Plus an additional pack of cards to modify each of the decks to your own preference. Also included is the main rulebook, an introductory overview and a set of cardboard tokens, a nice addition that saves on the need to track information through dice.Each faction within the game, while sharing essential card types is unique and built around different themes and styles of play. Holden for example is a questing deck while The Displaced favour raiding enemy castles for food supplies. In keeping with the distinct themes and faction backgrounds each deck is designed with its own aesthetic feel with unique artwork and presentation even for cards that are functionally similar to those in other decks. As always for AEG products the quality of both the cards and the artwork is high, impressive given the game essentially exists as a secondary bonus attached to the movie.
While I’ve yet to play the game reading over the rules makes it clear that a fair amount of thought has gone into not only keeping them consistent with the events of the movie but making them viable and interesting as an actual game. Each deck has different styles of play, with different strengths and weaknesses and the game itself includes multiple win conditions that align with those of the movie (renown, military and starvation). With only 5 factions included in the set there is also ample opportunity to expand the game through the inclusion of the four remaining factions should the game sell well or as stretch goals in future Kickstarter projects. The set has an RRP (in the UK) of £30 so I would certainly recommend it for anybody interested in CCGs but who doesn’t want to be continually shelling out for the newest set, especially if you can get a group to split the cost which makes it as low as £6 per deck.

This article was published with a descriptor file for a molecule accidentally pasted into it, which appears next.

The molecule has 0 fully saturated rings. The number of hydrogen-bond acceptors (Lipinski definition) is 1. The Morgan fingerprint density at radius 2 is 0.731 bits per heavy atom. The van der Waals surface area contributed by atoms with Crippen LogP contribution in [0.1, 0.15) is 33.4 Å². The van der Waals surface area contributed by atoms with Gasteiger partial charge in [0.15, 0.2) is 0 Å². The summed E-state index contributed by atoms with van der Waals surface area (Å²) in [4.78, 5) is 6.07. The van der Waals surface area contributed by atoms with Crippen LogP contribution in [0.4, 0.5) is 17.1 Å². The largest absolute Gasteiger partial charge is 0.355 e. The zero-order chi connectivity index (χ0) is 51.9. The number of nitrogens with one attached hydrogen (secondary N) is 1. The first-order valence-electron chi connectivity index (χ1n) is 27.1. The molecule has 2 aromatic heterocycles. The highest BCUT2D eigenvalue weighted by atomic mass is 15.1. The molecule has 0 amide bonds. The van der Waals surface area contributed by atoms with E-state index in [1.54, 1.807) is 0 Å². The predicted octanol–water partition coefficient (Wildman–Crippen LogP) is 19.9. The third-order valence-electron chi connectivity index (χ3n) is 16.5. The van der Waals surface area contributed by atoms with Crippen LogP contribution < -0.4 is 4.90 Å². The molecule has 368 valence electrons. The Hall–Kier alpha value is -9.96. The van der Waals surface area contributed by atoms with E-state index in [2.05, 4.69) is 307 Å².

The Cortex Plus Hacker’s Guide by Margaret Weiss Productions is, as the title suggests, a book all about hacking and tweaking the Cortex Plus system. The book collects together a series of essays written by both the Cortex Plus creators and fans and published following a successful Kickstarter project. It is available now through DriveThruRPG. As a big fan of the Cortex system and of hacking games in general this wasn’t a product that I wanted to miss out on so I got in early on the Kickstarter for both PDF and print copies of the book, though as seems to be the case with RPGs on Kickstarter the print copy has been delayed and has yet to be delivered. The Hackers Guide breaks is comprised on three main sections, Mechanics and Structure, Game Hacks (further divided into History and Fantasy, Modern Life, and Science Fiction and the Future) and Core Rules.
Mechanics and Structure